We are delighted to present this inaugural exhibition of FIRSTbooks, celebrating the initial published works of 24 artists, spanning the years 1610 to 2015.
Oftentimes the most fascinating developments of an artist’s career occur at its beginning. In some cases, this emergence is captured in books. Books can contain an immediacy of energy rising from the immediacy of handling them. The viewer’s experience of a painting or drawing is limited to its location at any given time, whereas, depending on the extent of its publication, many people in many locations can enjoy a book widely and simultaneously. This shared intimacy is what makes artists’ books so very special for their creators, and their FIRSTbooks even more exhilarating.
An artist’s book departs from an art book. An art book is a catalogue or a monograph about the artist or artwork being presented. In contrast, an artist’s book is self-referential. It is a conceptual work of art that stands alone in its own right, conceived by the artist with intention.
There are diverse forms of artist-created books in the early modern era. In the 19th and early 20th centuries, the artist’s book was primarily an illustrated text. Scholars point to Edouard Manet’s illustrations for Edgar Allen Poe’s Le Corbeau (The Raven), 1875, as a paradigmatic example. Then there are Marc Chagall’s renowned etchings for The Bible that the artist began in 1931; they became a lifelong passion. That same year Pablo Picasso’s etchings were published in an edition of Ovid’s Metamorphoses. These early works generally used luxurious printing techniques such as etching, drypoint, lithography, aquatint, and mezzotint, and were printed on special paper.
By the middle of the 20th century, artists made books that focus less on their printing techniques and more on a premeditated idea or philosophy. For example, when Ed Ruscha made a small book comprised of photographs of gas stations shot during a trip to from Oklahoma to Los Angeles in 1962, the technique consisted of simple offset printing. His contemporary, Dieter Roth, using store-bought black and white papers and a knife, cut different size slots into 18 loose, square sheets, dispensing with a codex format and allowing readers to rearrange, shuffle, and orient the pages in whatever manner they wished (book aa, 1959). These artists were creating pieces of art that were somewhat replicable and could be readily distributed to a relatively larger audience than paintings or large-scaled sculpture, creating an accessible, democratic art form.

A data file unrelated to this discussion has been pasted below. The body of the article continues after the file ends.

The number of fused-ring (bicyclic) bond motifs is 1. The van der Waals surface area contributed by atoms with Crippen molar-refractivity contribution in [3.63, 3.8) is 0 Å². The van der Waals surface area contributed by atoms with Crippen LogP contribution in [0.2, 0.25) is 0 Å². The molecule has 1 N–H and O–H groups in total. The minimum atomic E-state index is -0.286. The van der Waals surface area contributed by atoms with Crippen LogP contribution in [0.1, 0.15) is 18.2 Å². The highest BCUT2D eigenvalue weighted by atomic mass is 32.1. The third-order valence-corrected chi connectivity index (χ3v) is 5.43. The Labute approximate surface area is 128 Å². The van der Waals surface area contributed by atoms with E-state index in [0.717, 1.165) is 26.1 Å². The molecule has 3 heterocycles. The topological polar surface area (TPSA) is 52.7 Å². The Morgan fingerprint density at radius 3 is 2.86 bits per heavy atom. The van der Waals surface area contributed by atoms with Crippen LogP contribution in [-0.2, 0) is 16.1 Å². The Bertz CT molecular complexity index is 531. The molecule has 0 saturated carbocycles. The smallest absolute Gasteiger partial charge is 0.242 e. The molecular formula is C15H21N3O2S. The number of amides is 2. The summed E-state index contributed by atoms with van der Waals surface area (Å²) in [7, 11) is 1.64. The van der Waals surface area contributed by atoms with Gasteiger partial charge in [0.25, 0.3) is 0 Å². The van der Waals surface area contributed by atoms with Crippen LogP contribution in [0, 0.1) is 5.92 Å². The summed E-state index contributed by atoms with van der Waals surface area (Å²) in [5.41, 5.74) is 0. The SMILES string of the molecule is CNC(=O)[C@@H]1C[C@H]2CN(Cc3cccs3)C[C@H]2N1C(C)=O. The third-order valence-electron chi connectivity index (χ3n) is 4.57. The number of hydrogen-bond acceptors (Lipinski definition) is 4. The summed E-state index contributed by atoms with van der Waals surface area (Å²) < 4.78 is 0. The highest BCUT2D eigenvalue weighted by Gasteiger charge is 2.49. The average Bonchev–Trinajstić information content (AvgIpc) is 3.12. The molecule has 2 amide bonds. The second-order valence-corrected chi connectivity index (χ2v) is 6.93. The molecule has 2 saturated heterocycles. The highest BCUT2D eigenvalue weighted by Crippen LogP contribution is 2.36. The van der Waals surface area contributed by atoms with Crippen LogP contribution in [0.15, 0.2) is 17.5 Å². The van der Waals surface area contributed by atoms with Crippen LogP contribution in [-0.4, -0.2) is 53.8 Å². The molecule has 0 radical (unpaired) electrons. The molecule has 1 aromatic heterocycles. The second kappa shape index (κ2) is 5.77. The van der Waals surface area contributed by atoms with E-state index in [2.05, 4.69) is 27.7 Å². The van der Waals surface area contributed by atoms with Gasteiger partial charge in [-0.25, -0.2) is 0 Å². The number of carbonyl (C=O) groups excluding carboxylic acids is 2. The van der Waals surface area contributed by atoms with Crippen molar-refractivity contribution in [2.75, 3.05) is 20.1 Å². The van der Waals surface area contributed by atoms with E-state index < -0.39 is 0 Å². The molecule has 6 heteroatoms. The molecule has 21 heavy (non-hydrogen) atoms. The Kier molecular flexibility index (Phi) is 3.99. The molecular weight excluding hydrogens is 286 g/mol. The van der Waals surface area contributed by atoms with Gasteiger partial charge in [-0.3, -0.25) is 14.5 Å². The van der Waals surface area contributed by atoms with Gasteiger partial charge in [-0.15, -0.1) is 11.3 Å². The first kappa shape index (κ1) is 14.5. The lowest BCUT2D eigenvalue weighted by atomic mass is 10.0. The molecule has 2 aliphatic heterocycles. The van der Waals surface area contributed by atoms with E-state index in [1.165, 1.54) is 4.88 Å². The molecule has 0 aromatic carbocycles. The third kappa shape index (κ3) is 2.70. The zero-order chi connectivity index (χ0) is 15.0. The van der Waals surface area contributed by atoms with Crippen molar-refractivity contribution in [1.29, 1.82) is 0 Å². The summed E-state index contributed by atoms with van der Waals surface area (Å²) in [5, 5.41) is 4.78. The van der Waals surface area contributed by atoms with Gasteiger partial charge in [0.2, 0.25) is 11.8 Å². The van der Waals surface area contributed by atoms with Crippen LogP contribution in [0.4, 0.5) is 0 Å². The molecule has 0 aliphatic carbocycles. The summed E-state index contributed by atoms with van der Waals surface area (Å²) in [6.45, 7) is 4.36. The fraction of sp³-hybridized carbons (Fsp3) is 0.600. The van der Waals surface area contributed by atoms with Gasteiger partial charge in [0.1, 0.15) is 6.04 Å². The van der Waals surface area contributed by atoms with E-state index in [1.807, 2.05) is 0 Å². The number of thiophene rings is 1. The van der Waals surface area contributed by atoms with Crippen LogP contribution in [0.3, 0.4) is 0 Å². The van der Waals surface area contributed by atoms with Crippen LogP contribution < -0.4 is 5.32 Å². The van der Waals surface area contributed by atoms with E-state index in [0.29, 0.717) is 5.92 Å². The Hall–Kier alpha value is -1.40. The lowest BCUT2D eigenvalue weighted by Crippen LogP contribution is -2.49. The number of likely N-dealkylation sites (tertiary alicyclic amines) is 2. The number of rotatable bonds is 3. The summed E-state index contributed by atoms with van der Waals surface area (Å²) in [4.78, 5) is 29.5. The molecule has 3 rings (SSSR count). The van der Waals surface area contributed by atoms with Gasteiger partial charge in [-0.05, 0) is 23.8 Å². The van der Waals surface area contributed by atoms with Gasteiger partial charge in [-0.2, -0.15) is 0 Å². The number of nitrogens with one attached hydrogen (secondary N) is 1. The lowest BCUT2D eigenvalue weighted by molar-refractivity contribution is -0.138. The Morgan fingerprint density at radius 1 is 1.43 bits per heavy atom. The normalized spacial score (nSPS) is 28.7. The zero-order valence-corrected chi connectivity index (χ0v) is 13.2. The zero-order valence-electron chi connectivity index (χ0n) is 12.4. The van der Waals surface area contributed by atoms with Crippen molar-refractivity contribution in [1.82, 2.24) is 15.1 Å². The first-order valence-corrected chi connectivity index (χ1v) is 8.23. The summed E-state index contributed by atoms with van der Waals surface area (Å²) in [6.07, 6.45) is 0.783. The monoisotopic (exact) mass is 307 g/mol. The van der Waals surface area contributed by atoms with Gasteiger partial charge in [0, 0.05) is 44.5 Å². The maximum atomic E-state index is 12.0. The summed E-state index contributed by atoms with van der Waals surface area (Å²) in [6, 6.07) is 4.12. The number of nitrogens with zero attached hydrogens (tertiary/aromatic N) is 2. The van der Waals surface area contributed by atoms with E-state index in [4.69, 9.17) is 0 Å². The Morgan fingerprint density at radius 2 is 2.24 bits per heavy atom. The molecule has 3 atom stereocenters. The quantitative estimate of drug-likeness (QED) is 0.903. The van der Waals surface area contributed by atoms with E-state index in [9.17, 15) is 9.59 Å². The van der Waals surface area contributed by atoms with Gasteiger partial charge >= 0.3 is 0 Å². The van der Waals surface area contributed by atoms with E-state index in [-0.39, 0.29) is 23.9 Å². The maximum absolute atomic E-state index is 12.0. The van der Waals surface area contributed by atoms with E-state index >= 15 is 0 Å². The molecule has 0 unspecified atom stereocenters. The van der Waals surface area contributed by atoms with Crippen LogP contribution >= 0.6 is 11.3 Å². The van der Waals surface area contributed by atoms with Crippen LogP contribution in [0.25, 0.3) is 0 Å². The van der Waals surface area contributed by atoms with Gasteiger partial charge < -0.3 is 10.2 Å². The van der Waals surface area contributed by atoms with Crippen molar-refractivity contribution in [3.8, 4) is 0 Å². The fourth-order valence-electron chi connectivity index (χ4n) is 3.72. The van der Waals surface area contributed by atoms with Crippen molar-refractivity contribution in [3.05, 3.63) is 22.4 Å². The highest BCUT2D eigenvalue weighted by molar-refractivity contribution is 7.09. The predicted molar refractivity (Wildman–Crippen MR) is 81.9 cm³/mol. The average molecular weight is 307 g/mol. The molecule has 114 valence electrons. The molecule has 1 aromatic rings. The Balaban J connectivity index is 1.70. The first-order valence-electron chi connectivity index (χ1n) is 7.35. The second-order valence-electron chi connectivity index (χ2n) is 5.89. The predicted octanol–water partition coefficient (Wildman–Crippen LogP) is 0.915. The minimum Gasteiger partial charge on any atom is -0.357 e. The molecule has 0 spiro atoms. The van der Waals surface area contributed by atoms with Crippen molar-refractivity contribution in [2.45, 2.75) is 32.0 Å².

Moving into the 21st century, these lines between the artist’s book and an art book have become increasingly blurred as artists are assuming more agency in publications about themselves and their work. Christopher Wool is an archetypal example of this mode of creation. For his 2013 Guggenheim exhibition catalogue, Wool elected to add a series of black and white photographs to the front and back of the publication, bookending the book, if you will, with his artistic statement, and thus transforming an informational “art book” into a hybrid artist’s book.
The current exhibition is a tribute to the book as an artwork, to the artists who have shaped and molded their visual and/or linguistic material to create books, and to the publishers who have produced and distributed the powerful expressions of these artists.
We are proud to showcase this inaugural exhibition of FIRSTbooks at Gagosian, New York, a venue at which artists and their books are celebrated throughout the year. We invite you to enjoy, and watch for future installments in the FIRSTbooks series.